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It faded on the crowing of the cock.
Hamlet. Act i. Sc. 1.
Sc. 2. With an auspicious and a dropping eye, 3 With mirth in funeral and with dirge in marriage, In equal scale weighing delight and dole.
Ibid. The head is not more native to the heart.
Ibid. A little more than kin, and less than kind.
Ibid. All that lives must die, Passing through nature to eternity.
Ibid. Seems, madam! nay, it is; I know not "seems." ”T is not alone my inky cloak, good mother, Nor customary suits of solemn black. But I have that within which passeth show; These but the trappings and the suits of woe. Ibid.
'Tis a fault to Heaven, A fault against the dead, a fault to nature, To reason most absurd.
Ibida O, that this too too solid flesh would melt, Thaw and resolve itself into a dew! Or that the Everlasting had not fix'd
1 “Can walk" in White. 2 “ Eastern hill” in Dyce, Singer, Staunton, and White. 8 “One auspicious and one dropping eye” in Dyce, Singer, and Staunton
His canon 'gainst self-slaughter! O God! God !
Hamlet. Act i. Sc. 2. That it should come to this !
Ibid. Hyperion to a satyr; so loving to my mother, That he might not beteem the winds of heaven Visit her face too roughly.
Ibid. Why, she would hang on him, As if increase of appetite had grown By what it fed on.
Ibid. Frailty, thy name is woman! A little month.
Ibid. Like Niobe, all tears.
Ibid. A beast, that wants discourse of reason.
Ibid. My father's brother, but no more like my father Than I to Hercules.
Ibid. It is not nor it cannot come to good.
Ibid. Thrift, thrift, Horatio! the funeral baked meats Did coldly furnish forth the marriage tables. Would I had met my dearest foe in heaven Or ever I had seen that day.
Ibid. In my mind's eye, Horatio. He was a man, take him for all in all, I shall not look upon his like again.
Ibid. Season your admiration for a while.
Ibid. In the dead vast and middle of the night.
Ibid. Armd at point exactly, cap-a-pe.
Ibid. A countenance more in sorrow than in anger. Ibid.
1 "Armed at all points" in Singer and White.
While one with moderate haste might tell a hundred.
Hamlet. Act i. Sc. 2. Ham. His beard was grizzled, — no?
Hor. It was, as I have seen it in his life, A sable silver'd.
Ibid. Let it be tenable in your silence still.
Ibidh Give it an understanding, but no tongue.
Ibid. Upon the platform, 'twixt eleven and twelve. Ibid.
Foul deeds will rise,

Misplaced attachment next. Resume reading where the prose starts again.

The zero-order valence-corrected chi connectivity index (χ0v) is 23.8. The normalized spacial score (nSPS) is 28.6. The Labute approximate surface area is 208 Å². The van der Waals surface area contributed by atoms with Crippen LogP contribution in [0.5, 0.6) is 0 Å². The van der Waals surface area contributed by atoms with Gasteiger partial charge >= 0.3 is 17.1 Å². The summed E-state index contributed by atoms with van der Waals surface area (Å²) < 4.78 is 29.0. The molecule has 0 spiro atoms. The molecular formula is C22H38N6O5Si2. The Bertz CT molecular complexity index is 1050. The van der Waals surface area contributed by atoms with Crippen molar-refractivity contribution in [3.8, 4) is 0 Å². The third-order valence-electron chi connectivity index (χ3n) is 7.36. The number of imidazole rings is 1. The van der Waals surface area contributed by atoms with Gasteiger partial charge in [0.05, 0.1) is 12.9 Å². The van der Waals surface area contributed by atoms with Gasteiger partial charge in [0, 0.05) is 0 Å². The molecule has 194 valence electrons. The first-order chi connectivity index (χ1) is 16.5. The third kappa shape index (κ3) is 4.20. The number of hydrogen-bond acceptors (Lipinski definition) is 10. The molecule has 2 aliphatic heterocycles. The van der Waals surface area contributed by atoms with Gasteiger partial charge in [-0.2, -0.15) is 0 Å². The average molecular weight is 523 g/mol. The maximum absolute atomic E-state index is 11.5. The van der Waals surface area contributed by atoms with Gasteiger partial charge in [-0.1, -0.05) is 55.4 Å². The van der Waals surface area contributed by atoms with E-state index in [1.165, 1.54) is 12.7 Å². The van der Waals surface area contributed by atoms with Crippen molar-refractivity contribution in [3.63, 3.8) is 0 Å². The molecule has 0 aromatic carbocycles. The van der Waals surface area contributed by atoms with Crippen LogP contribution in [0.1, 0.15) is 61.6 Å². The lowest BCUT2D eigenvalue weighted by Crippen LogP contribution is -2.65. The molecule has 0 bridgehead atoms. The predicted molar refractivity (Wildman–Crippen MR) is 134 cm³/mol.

Sc. 3. The chariest maid is prodigal enough, If she unmask her beauty to the moon: Virtue itself 'scapes not calumnious strokes : The canker galls the infants of the spring Too oft before their buttons be disclosed, And in the morn and liquid dew of youth Contagious blastments are most imminent.
Ibid. Do not, as some ungracious pastors do, Show me the steep and thorny way to heaven; Whiles, like a puff’d and reckless libertine, Himself the primrose path of dalliance treads, And recks not his own rede.
Ibid. Give thy thoughts no tongue.
Ibid. Be thou familiar, but by no means vulgar. Those friends thou hast, and their adoption tried, Grapple them to thy soul with hoops 2 of steel. Ibid
1 And may you better reck the rede,
Burns : Epistle to a Young Friend.
Hamlet. Act i. Sc. 3.
Ibid. Springes to catch woodcocks.
Ibid. When the blood burns, how prodigal the soul Lends the tongue vows.
Ibid. Be somewhat scanter of your maiden presence. Ibid. Ham. The air bites shrewdly; it is very cold. Hor. It is a nipping and an eager air.
Sc. 4. But to my mind, though I am native here And to the manner born, it is a custom More honoured in the breach than the observance. Ibid. Angels and ministers of grace, defend us! Be thou a spirit of health or goblin damn’d, Bring with thee airs from heaven or blasts from hell, Be thy intents wicked or charitable, Thou comest in such a questionable shape That I will speak to thee: I'll call thee Hamlet, King, father, royal Dane : 0, answer me! Let me not burst in ignorance, but tell Why thy canonized bones, hearsed in death, Have burst their cerements; why the sepulchre, Wherein we saw thee quietly inurn'd,
Hath oped his ponderous and marble jaws
Hamlet. Act i. Sc. 4 I do not set my life at a pin's fee.
Ibid. My fate cries out, And makes each petty' artery in this body As hardy as the Nemean lion's nerve.
Unhand me, gentlemen. · By heaven, I'll make a ghost of him that lets me! Ibid. Something is rotten in the state of Denmark. Ibid.
I am thy father's spirit, Doom'd for a certain term to walk the night, And for the day confin’d to fast in fires, 2 Till the foul crimes done in my days of nature Are burnt and purg'd away. But that I am forbid To tell the secrets of my prison-house, I could a tale unfold, whose lightest word Would harrow up thy soul, freeze thy young blood, Make thy two eyes, like stars, start from their spheres, Thy knotted and combined locks to part And each particular hair to stand an end, Like quills upon the fretful porpentine : 3 But this eternal blazon must not be To ears of flesh and blood. List, list, 0, list! Sc. 5 And duller shouldst thou be than the fat weed That roots itself 4 in ease on Lethe wharf.
1 And makes night hideous. — POPE: The Dunciad, book iii. line 166. 2 “To lasting fires” in Singer. 8 “Porcupine" in Singer and Staunton. 4 "Rots itself” in Staunton.